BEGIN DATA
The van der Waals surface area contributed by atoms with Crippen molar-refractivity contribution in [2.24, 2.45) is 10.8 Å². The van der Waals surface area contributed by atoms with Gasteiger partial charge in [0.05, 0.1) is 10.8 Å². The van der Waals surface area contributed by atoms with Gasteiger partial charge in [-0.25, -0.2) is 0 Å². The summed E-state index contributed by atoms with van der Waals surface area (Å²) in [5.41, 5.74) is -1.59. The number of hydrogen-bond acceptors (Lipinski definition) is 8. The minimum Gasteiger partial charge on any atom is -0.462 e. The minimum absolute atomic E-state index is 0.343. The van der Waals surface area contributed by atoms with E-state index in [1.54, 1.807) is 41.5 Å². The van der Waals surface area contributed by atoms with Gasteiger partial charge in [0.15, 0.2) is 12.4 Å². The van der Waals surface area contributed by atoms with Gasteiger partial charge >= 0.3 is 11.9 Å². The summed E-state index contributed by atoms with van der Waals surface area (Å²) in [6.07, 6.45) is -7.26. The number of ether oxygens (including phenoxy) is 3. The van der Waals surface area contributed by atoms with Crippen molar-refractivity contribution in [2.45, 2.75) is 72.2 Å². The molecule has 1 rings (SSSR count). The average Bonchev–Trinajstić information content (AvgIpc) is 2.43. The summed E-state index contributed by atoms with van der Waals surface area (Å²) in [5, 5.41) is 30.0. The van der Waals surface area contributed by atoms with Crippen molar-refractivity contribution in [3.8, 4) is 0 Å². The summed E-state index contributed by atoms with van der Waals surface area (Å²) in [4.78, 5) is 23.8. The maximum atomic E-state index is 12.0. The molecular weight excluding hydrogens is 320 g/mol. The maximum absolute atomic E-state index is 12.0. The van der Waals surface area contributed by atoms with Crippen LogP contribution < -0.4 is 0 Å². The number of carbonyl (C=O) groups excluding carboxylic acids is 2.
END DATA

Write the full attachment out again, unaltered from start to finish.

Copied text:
The van der Waals surface area contributed by atoms with Crippen molar-refractivity contribution in [2.24, 2.45) is 10.8 Å². The van der Waals surface area contributed by atoms with Gasteiger partial charge in [0.05, 0.1) is 10.8 Å². The van der Waals surface area contributed by atoms with Gasteiger partial charge in [-0.25, -0.2) is 0 Å². The summed E-state index contributed by atoms with van der Waals surface area (Å²) in [5.41, 5.74) is -1.59. The number of hydrogen-bond acceptors (Lipinski definition) is 8. The minimum Gasteiger partial charge on any atom is -0.462 e. The minimum absolute atomic E-state index is 0.343. The van der Waals surface area contributed by atoms with E-state index in [1.54, 1.807) is 41.5 Å². The van der Waals surface area contributed by atoms with Gasteiger partial charge in [0.15, 0.2) is 12.4 Å². The van der Waals surface area contributed by atoms with Gasteiger partial charge >= 0.3 is 11.9 Å². The summed E-state index contributed by atoms with van der Waals surface area (Å²) in [6.07, 6.45) is -7.26. The number of ether oxygens (including phenoxy) is 3. The van der Waals surface area contributed by atoms with Crippen molar-refractivity contribution in [2.45, 2.75) is 72.2 Å². The molecule has 1 rings (SSSR count). The average Bonchev–Trinajstić information content (AvgIpc) is 2.43. The summed E-state index contributed by atoms with van der Waals surface area (Å²) in [5, 5.41) is 30.0. The van der Waals surface area contributed by atoms with Crippen molar-refractivity contribution in [3.8, 4) is 0 Å². The summed E-state index contributed by atoms with van der Waals surface area (Å²) in [4.78, 5) is 23.8. The maximum atomic E-state index is 12.0. The molecular weight excluding hydrogens is 320 g/mol. The maximum absolute atomic E-state index is 12.0. The van der Waals surface area contributed by atoms with Crippen LogP contribution < -0.4 is 0 Å². The number of carbonyl (C=O) groups excluding carboxylic acids is 2.